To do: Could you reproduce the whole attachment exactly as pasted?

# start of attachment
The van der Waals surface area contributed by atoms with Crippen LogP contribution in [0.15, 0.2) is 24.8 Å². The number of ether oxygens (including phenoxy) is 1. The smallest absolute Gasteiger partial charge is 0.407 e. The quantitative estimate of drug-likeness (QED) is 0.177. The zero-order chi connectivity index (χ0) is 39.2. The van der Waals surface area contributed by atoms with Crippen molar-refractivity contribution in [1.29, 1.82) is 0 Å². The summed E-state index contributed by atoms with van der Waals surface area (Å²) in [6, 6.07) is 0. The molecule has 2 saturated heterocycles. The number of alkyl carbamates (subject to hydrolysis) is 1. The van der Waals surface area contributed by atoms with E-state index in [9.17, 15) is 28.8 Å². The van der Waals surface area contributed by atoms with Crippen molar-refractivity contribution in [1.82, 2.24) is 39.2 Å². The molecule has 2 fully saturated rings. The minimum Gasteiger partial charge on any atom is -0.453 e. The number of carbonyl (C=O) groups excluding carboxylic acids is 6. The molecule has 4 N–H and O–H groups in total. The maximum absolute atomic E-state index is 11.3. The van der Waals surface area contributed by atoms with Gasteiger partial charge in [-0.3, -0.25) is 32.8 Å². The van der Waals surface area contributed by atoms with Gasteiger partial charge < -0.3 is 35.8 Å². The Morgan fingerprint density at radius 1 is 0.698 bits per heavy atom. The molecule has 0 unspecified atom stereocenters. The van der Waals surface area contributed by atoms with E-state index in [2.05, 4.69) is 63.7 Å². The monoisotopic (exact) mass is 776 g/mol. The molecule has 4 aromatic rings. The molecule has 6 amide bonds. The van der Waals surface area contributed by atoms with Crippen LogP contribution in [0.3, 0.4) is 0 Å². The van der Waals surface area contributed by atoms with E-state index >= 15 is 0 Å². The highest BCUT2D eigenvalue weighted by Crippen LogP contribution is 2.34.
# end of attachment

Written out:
The van der Waals surface area contributed by atoms with Crippen LogP contribution in [0.15, 0.2) is 24.8 Å². The number of ether oxygens (including phenoxy) is 1. The smallest absolute Gasteiger partial charge is 0.407 e. The quantitative estimate of drug-likeness (QED) is 0.177. The zero-order chi connectivity index (χ0) is 39.2. The van der Waals surface area contributed by atoms with Crippen molar-refractivity contribution in [1.29, 1.82) is 0 Å². The summed E-state index contributed by atoms with van der Waals surface area (Å²) in [6, 6.07) is 0. The molecule has 2 saturated heterocycles. The number of alkyl carbamates (subject to hydrolysis) is 1. The van der Waals surface area contributed by atoms with E-state index in [9.17, 15) is 28.8 Å². The van der Waals surface area contributed by atoms with Crippen molar-refractivity contribution in [1.82, 2.24) is 39.2 Å². The molecule has 2 fully saturated rings. The minimum Gasteiger partial charge on any atom is -0.453 e. The number of carbonyl (C=O) groups excluding carboxylic acids is 6. The molecule has 4 N–H and O–H groups in total. The maximum absolute atomic E-state index is 11.3. The van der Waals surface area contributed by atoms with Gasteiger partial charge in [-0.3, -0.25) is 32.8 Å². The van der Waals surface area contributed by atoms with Gasteiger partial charge < -0.3 is 35.8 Å². The Morgan fingerprint density at radius 1 is 0.698 bits per heavy atom. The molecule has 0 unspecified atom stereocenters. The van der Waals surface area contributed by atoms with E-state index in [2.05, 4.69) is 63.7 Å². The monoisotopic (exact) mass is 776 g/mol. The molecule has 4 aromatic rings. The molecule has 6 amide bonds. The van der Waals surface area contributed by atoms with Crippen LogP contribution in [0.3, 0.4) is 0 Å². The van der Waals surface area contributed by atoms with E-state index >= 15 is 0 Å². The highest BCUT2D eigenvalue weighted by Crippen LogP contribution is 2.34.